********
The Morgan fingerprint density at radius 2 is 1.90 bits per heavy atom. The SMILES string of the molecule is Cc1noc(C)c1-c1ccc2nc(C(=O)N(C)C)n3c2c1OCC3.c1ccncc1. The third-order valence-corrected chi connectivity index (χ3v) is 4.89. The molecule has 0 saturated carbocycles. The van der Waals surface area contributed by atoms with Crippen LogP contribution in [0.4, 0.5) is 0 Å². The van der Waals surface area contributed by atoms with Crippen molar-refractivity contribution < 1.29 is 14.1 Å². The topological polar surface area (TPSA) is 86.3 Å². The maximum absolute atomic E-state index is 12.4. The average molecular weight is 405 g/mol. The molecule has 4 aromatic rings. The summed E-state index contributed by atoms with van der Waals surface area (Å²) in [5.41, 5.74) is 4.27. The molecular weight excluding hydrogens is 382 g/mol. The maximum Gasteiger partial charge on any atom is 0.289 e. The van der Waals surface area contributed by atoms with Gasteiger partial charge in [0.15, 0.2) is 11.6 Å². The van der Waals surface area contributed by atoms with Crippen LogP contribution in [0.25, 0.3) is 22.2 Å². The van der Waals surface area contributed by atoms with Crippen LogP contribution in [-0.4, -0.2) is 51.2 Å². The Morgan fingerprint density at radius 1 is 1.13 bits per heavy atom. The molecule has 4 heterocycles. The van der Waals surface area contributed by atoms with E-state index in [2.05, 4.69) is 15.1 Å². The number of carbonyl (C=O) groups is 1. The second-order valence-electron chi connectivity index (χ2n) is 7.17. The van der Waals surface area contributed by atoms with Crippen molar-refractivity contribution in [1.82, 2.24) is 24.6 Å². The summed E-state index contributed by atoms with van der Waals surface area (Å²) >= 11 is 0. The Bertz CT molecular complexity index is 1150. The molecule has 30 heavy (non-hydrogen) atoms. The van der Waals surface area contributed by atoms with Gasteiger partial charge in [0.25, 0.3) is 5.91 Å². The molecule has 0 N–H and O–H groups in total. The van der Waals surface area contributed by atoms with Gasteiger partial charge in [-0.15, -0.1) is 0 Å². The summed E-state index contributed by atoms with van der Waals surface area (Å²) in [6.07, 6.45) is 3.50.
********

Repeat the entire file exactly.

The Morgan fingerprint density at radius 2 is 1.90 bits per heavy atom. The SMILES string of the molecule is Cc1noc(C)c1-c1ccc2nc(C(=O)N(C)C)n3c2c1OCC3.c1ccncc1. The third-order valence-corrected chi connectivity index (χ3v) is 4.89. The molecule has 0 saturated carbocycles. The van der Waals surface area contributed by atoms with Crippen LogP contribution in [0.4, 0.5) is 0 Å². The van der Waals surface area contributed by atoms with Crippen molar-refractivity contribution < 1.29 is 14.1 Å². The topological polar surface area (TPSA) is 86.3 Å². The maximum absolute atomic E-state index is 12.4. The average molecular weight is 405 g/mol. The molecule has 4 aromatic rings. The summed E-state index contributed by atoms with van der Waals surface area (Å²) in [5.41, 5.74) is 4.27. The molecular weight excluding hydrogens is 382 g/mol. The maximum Gasteiger partial charge on any atom is 0.289 e. The van der Waals surface area contributed by atoms with Gasteiger partial charge in [0.15, 0.2) is 11.6 Å². The van der Waals surface area contributed by atoms with Crippen LogP contribution in [0.25, 0.3) is 22.2 Å². The van der Waals surface area contributed by atoms with Crippen LogP contribution in [-0.4, -0.2) is 51.2 Å². The Morgan fingerprint density at radius 1 is 1.13 bits per heavy atom. The molecule has 4 heterocycles. The van der Waals surface area contributed by atoms with E-state index in [2.05, 4.69) is 15.1 Å². The number of carbonyl (C=O) groups is 1. The second-order valence-electron chi connectivity index (χ2n) is 7.17. The van der Waals surface area contributed by atoms with Crippen molar-refractivity contribution in [1.82, 2.24) is 24.6 Å². The summed E-state index contributed by atoms with van der Waals surface area (Å²) >= 11 is 0. The Bertz CT molecular complexity index is 1150. The molecule has 30 heavy (non-hydrogen) atoms. The van der Waals surface area contributed by atoms with Gasteiger partial charge in [0.25, 0.3) is 5.91 Å². The molecule has 0 N–H and O–H groups in total. The van der Waals surface area contributed by atoms with Gasteiger partial charge in [-0.15, -0.1) is 0 Å². The summed E-state index contributed by atoms with van der Waals surface area (Å²) in [6.07, 6.45) is 3.50.